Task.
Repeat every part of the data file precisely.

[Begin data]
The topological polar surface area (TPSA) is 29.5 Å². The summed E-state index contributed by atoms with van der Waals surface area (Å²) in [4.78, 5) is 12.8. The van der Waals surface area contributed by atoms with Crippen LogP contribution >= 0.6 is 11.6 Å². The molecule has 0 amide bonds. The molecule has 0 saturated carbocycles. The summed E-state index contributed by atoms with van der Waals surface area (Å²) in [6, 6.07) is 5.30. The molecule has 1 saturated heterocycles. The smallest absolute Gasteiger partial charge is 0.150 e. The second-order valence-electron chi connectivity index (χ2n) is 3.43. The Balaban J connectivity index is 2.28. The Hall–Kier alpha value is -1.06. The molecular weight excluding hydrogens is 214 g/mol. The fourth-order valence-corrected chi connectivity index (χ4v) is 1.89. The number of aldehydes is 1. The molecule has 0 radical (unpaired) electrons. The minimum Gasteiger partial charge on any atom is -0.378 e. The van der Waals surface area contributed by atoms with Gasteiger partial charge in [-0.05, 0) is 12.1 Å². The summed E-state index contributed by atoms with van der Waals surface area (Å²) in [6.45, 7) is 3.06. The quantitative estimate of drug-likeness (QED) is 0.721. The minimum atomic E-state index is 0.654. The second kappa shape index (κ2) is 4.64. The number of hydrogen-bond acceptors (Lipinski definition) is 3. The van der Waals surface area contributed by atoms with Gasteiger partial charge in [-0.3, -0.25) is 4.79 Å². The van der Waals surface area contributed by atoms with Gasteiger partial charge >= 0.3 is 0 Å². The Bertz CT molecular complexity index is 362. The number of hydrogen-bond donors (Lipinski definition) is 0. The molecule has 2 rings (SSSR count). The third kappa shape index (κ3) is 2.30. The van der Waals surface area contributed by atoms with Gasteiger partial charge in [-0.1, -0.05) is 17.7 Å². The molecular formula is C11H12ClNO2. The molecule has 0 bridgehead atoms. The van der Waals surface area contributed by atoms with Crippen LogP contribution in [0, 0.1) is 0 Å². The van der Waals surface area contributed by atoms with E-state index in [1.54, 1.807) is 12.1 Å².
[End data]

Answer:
The topological polar surface area (TPSA) is 29.5 Å². The summed E-state index contributed by atoms with van der Waals surface area (Å²) in [4.78, 5) is 12.8. The van der Waals surface area contributed by atoms with Crippen LogP contribution >= 0.6 is 11.6 Å². The molecule has 0 amide bonds. The molecule has 0 saturated carbocycles. The summed E-state index contributed by atoms with van der Waals surface area (Å²) in [6, 6.07) is 5.30. The molecule has 1 saturated heterocycles. The smallest absolute Gasteiger partial charge is 0.150 e. The second-order valence-electron chi connectivity index (χ2n) is 3.43. The Balaban J connectivity index is 2.28. The Hall–Kier alpha value is -1.06. The molecular weight excluding hydrogens is 214 g/mol. The fourth-order valence-corrected chi connectivity index (χ4v) is 1.89. The number of aldehydes is 1. The molecule has 0 radical (unpaired) electrons. The minimum Gasteiger partial charge on any atom is -0.378 e. The van der Waals surface area contributed by atoms with Gasteiger partial charge in [-0.05, 0) is 12.1 Å². The summed E-state index contributed by atoms with van der Waals surface area (Å²) in [6.45, 7) is 3.06. The quantitative estimate of drug-likeness (QED) is 0.721. The minimum atomic E-state index is 0.654. The second kappa shape index (κ2) is 4.64. The number of hydrogen-bond acceptors (Lipinski definition) is 3. The van der Waals surface area contributed by atoms with Gasteiger partial charge in [-0.3, -0.25) is 4.79 Å². The van der Waals surface area contributed by atoms with Gasteiger partial charge >= 0.3 is 0 Å². The Bertz CT molecular complexity index is 362. The number of hydrogen-bond donors (Lipinski definition) is 0. The molecule has 2 rings (SSSR count). The third kappa shape index (κ3) is 2.30. The van der Waals surface area contributed by atoms with Gasteiger partial charge in [-0.1, -0.05) is 17.7 Å². The molecular formula is C11H12ClNO2. The molecule has 0 bridgehead atoms. The van der Waals surface area contributed by atoms with Crippen LogP contribution in [0, 0.1) is 0 Å². The van der Waals surface area contributed by atoms with E-state index in [1.54, 1.807) is 12.1 Å².